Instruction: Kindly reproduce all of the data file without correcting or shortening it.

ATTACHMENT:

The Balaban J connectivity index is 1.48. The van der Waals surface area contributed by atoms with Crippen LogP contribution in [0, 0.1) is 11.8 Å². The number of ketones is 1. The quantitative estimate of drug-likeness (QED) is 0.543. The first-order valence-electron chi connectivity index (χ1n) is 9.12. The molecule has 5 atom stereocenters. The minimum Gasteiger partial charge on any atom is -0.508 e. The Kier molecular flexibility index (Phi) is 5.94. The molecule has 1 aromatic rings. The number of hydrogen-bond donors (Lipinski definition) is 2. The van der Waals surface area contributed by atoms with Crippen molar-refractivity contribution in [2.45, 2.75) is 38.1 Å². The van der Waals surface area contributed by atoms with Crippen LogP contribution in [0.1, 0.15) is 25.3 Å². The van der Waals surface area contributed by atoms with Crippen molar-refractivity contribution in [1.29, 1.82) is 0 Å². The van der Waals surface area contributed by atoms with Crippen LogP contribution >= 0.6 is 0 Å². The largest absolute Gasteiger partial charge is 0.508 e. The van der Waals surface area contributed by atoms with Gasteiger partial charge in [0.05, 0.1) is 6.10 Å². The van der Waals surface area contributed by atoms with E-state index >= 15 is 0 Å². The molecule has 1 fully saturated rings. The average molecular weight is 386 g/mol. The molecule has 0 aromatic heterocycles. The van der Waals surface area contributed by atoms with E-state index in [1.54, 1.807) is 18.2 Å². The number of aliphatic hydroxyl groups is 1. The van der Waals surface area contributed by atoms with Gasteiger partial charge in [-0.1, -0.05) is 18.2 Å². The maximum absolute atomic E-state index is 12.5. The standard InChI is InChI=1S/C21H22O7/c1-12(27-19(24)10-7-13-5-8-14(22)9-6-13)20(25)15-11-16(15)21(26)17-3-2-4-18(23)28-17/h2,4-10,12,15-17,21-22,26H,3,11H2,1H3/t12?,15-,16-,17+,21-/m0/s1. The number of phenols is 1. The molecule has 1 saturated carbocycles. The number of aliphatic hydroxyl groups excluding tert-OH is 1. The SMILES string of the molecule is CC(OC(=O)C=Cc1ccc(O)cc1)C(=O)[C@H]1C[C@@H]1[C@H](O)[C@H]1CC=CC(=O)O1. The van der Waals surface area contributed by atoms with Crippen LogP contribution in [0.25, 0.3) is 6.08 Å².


The Balaban J connectivity index is 1.48. The van der Waals surface area contributed by atoms with Crippen LogP contribution in [0, 0.1) is 11.8 Å². The number of ketones is 1. The quantitative estimate of drug-likeness (QED) is 0.543. The first-order valence-electron chi connectivity index (χ1n) is 9.12. The molecule has 5 atom stereocenters. The minimum Gasteiger partial charge on any atom is -0.508 e. The Kier molecular flexibility index (Phi) is 5.94. The molecule has 1 aromatic rings. The number of hydrogen-bond donors (Lipinski definition) is 2. The van der Waals surface area contributed by atoms with Crippen molar-refractivity contribution in [2.45, 2.75) is 38.1 Å². The van der Waals surface area contributed by atoms with Crippen LogP contribution in [0.1, 0.15) is 25.3 Å². The van der Waals surface area contributed by atoms with Crippen molar-refractivity contribution in [1.29, 1.82) is 0 Å². The van der Waals surface area contributed by atoms with Crippen LogP contribution >= 0.6 is 0 Å². The largest absolute Gasteiger partial charge is 0.508 e. The van der Waals surface area contributed by atoms with Gasteiger partial charge in [0.05, 0.1) is 6.10 Å². The van der Waals surface area contributed by atoms with E-state index >= 15 is 0 Å². The molecule has 1 fully saturated rings. The average molecular weight is 386 g/mol. The molecule has 0 aromatic heterocycles. The van der Waals surface area contributed by atoms with E-state index in [1.54, 1.807) is 18.2 Å². The number of aliphatic hydroxyl groups is 1. The van der Waals surface area contributed by atoms with Gasteiger partial charge in [-0.1, -0.05) is 18.2 Å². The maximum absolute atomic E-state index is 12.5. The standard InChI is InChI=1S/C21H22O7/c1-12(27-19(24)10-7-13-5-8-14(22)9-6-13)20(25)15-11-16(15)21(26)17-3-2-4-18(23)28-17/h2,4-10,12,15-17,21-22,26H,3,11H2,1H3/t12?,15-,16-,17+,21-/m0/s1. The number of phenols is 1. The molecule has 1 saturated carbocycles. The number of aliphatic hydroxyl groups excluding tert-OH is 1. The SMILES string of the molecule is CC(OC(=O)C=Cc1ccc(O)cc1)C(=O)[C@H]1C[C@@H]1[C@H](O)[C@H]1CC=CC(=O)O1. The van der Waals surface area contributed by atoms with Crippen LogP contribution in [0.25, 0.3) is 6.08 Å².